Being a mental health professional, or social work professional, who also experiences mental health problems. It’s tricky. People outside of services judge, and so do people within services. It raises all kinds of questions about shame.

I think this is something that has partially shifted for me within the last year. I’ve written before about not being able to sit in the waiting room at the eating disorder service because of the fear of bumping into my colleagues. Being in day service has forced me to face this fear, and now, I care a lot less if I do see someone from work in the building. I do see people, and it’s still uncomfortable, but I don’t actively hide anymore. Maybe it’s just exposure over time, or maybe it’s because I’m a little more accepting of my own difficulties, or perhaps it’s the ongoing acceptance of (and openness with) those who do know, love and respect me, that makes the possible judgement of others a bit easier to bear. Continue reading

We hear a lot about how controlling weight and eating can be motivated by the desire to appease a general sense of not being good enough. If you have unrelentingly high standards, weight loss is measurable evidence that you’re doing ok somewhere. This is especially relevant in a society where women are socialised to value thinness as attractive. I know for me, controlling food became tangible proof that I could definitely achieve something, albeit in a very distorted way. These are the ‘usual’ issues we hear about. However there are other important themes. Things we don’t often hear about in the media, because they aren’t convenient and they don’t fit the (more palatable) narrative of the white, appearance focused, over achieving young woman. Contrary to the popular myth that anorexia is narcissistic, it is more often about a person being silenced, feeling unheard, or having a lack of control in areas of life that really matter. Turning to, or away from food can be a way to manage feelings of worthlessness, an attempt to ‘fix’ a constant, nagging sense of never quite measuring up.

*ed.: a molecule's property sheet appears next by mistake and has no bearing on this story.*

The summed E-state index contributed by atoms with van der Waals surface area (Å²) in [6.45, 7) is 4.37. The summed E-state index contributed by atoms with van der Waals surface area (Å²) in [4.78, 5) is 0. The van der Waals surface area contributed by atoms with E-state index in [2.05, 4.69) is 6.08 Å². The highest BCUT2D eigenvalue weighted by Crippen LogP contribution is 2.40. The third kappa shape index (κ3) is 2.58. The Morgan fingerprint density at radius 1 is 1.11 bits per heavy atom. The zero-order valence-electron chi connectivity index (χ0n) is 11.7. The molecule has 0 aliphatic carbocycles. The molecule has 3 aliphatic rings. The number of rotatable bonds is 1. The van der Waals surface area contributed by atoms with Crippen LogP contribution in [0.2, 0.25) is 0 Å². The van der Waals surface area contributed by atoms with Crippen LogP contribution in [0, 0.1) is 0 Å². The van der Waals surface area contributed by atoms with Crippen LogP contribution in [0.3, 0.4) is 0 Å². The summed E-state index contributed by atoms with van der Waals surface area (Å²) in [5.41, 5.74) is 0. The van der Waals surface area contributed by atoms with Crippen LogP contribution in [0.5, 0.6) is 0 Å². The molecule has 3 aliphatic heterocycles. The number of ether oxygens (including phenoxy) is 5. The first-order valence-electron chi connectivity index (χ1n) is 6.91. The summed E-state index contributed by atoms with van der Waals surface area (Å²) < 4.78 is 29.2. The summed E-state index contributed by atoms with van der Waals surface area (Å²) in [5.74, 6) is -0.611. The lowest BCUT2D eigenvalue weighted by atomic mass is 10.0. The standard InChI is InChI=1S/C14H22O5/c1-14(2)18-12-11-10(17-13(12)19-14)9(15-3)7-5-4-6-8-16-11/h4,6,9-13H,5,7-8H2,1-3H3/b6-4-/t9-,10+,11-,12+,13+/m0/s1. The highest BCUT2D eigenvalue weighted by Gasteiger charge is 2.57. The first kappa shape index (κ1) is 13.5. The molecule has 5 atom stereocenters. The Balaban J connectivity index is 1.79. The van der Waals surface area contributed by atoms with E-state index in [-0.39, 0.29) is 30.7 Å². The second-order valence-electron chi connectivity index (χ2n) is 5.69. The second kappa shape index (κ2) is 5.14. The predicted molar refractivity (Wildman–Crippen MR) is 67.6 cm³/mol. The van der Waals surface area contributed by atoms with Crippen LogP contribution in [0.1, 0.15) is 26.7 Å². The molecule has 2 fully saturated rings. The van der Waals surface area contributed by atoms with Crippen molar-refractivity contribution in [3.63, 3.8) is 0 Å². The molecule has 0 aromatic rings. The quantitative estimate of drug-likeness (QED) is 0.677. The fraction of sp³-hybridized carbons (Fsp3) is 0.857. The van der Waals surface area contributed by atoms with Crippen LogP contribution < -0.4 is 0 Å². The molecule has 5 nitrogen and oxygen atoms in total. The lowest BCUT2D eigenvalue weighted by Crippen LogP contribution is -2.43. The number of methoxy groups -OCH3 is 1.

Of course, dominant narratives around being female prime us early for a disordered relationship with food and our bodies. The message that thinness is synonymous with attractiveness and power sits heavily. But not everyone exposed to the ‘thin ideal’ develops a consuming eating disorder. Often, it is where difficult relationships or experiences outweigh our ability to cope, that weight loss all too easily comes to provide tangible, measurable evidence of achievement. ‘At least I’m doing ok somewhere’. People with the psychological and practical resources to manage difficult experiences and painful feelings usually don’t develop eating disorders. But for some, controlling food is the only available way to manage an overwhelming sense of confusion. It isn’t a choice, it is about survival.

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I know you are busy, with time pressures, targets and a never ending onslaught of patients and tasks. I know your day is 12 hours long, lunch breaks are rare and expectations high. I suspect that often, in the pecking order, mental health isn’t always up there as the most important (or deserving) of your time and attention. Eating disorders are not that common, and if we’re honest, often viewed as self induced or self indulgent. And do you really have time to learn about something you’ll encounter infrequently and that will only create more work if you do recognise it? So, as someone who received an eating disorder diagnosis (and treatment) ten years later than I should have, here are my thoughts on how valuable you are, and how you can help: Continue reading

In February, the Time to Change campaign are having a ‘Time to Talk’ day. It’s a day to ‘have a conversation about mental health’. But sometimes, it isn’t that easy, is it. I’ll challenge myths about psychosis, or argue for a less medicalised view of mental distress. Ask me about my own mental health, and it feels quite different. Continue reading